Workers are eligible to receive unemployment benefits if they have become unemployed through no fault of their own and meet any other requirements of state law.
But former employees aren't eligible for unemployment benefits if they:
- Quit voluntarily without good cause
- Quit voluntarily for a better job
- Quit voluntarily to attend approved training
- Were fired for gross misconduct.
As the employer, you will receive notice when a former employee is determined to be eligible for benefits. You then have the right to appeal the decision. You typically have a very tight deadline to file the appeal, so watch for eligibility determinations in the mail and respond to them immediately.
Employers should carefully consider whether they want to contest an unemployment claim and, ideally, consult an employment law expert about the best course of action. This is true especially if you suspect the employee might file a discrimination lawsuit against your company. What you say about your organization’s actions can come back to haunt you, especially if the former employee’s attorney is using the relatively low-stakes unemployment setting to fish for information for a later lawsuit against you. What you say about why an employee was fired may bind you in a later, high-stakes lawsuit.
For example, if you testify that you fired an employee because of her frequent absences, the records you produce about it can be used later to show you violated thewhen you counted a sick-child call-off as an unexcused absence.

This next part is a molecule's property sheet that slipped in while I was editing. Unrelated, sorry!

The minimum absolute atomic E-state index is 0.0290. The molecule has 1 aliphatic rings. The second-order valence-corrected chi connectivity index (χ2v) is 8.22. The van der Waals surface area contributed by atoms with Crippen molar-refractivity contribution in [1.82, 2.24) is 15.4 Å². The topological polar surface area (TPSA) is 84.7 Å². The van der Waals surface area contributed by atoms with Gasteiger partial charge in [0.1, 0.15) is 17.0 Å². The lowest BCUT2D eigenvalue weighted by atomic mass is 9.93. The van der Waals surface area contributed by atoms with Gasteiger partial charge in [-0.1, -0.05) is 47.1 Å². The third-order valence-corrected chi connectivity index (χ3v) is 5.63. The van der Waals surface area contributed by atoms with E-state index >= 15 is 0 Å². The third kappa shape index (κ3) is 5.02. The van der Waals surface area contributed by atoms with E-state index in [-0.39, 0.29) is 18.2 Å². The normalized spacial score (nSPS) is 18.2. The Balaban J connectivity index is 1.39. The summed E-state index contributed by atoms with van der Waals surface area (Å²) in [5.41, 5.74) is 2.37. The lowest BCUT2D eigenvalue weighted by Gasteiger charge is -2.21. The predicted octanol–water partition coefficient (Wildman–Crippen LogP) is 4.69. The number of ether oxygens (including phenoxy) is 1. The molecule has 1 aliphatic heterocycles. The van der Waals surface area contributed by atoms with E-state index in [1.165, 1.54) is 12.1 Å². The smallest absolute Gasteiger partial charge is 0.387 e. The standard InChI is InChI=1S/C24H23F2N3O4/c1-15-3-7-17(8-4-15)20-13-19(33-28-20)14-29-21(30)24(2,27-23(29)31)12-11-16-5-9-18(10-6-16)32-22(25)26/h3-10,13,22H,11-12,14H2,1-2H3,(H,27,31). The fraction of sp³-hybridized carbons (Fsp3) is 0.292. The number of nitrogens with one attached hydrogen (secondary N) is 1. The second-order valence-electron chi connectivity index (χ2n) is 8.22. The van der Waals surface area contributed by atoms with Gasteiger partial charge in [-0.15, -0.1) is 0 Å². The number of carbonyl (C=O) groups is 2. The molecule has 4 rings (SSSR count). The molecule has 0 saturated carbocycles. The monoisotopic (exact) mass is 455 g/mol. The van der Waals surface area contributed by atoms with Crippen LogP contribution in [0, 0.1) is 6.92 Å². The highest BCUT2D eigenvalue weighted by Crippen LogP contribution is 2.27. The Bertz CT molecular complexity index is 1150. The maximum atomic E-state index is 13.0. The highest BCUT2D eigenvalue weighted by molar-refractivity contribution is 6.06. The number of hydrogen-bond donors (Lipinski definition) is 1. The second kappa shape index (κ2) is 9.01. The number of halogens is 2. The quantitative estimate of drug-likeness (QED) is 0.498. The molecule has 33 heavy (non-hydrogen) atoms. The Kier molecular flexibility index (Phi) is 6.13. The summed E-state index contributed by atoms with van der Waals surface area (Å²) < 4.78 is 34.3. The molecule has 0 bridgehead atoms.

That’s why it’s best to run your expected testimony and documentary evidence by an attorney before you represent your employer in a hearing. You don’t want to say something now that will be used against you later, or be silent about something now that will prevent you from putting on evidence later.
Sometimes, it may be best to have an attorney handle the entire UI case. Other times, if you and your attorney think there’s a good chance that the former employee will file a state or federal discrimination lawsuit, it may be better to forgo a hearing to avoid showing your cards too early. Not contesting an unemployment claim won’t prevent you later from showing you fired the employee for a legitimate reason.
- How to Fire an Employee the Legal Way: 6 Termination Guidelines
- Small Business Tax Deduction Strategies
- In office or at home, workers' comp applies
- How one missing poster doomed an Atlantic City hotel
- The new FMLA: Top 10 changes you must comply with
- Execs sue Jays Foods' parent company following bankruptcy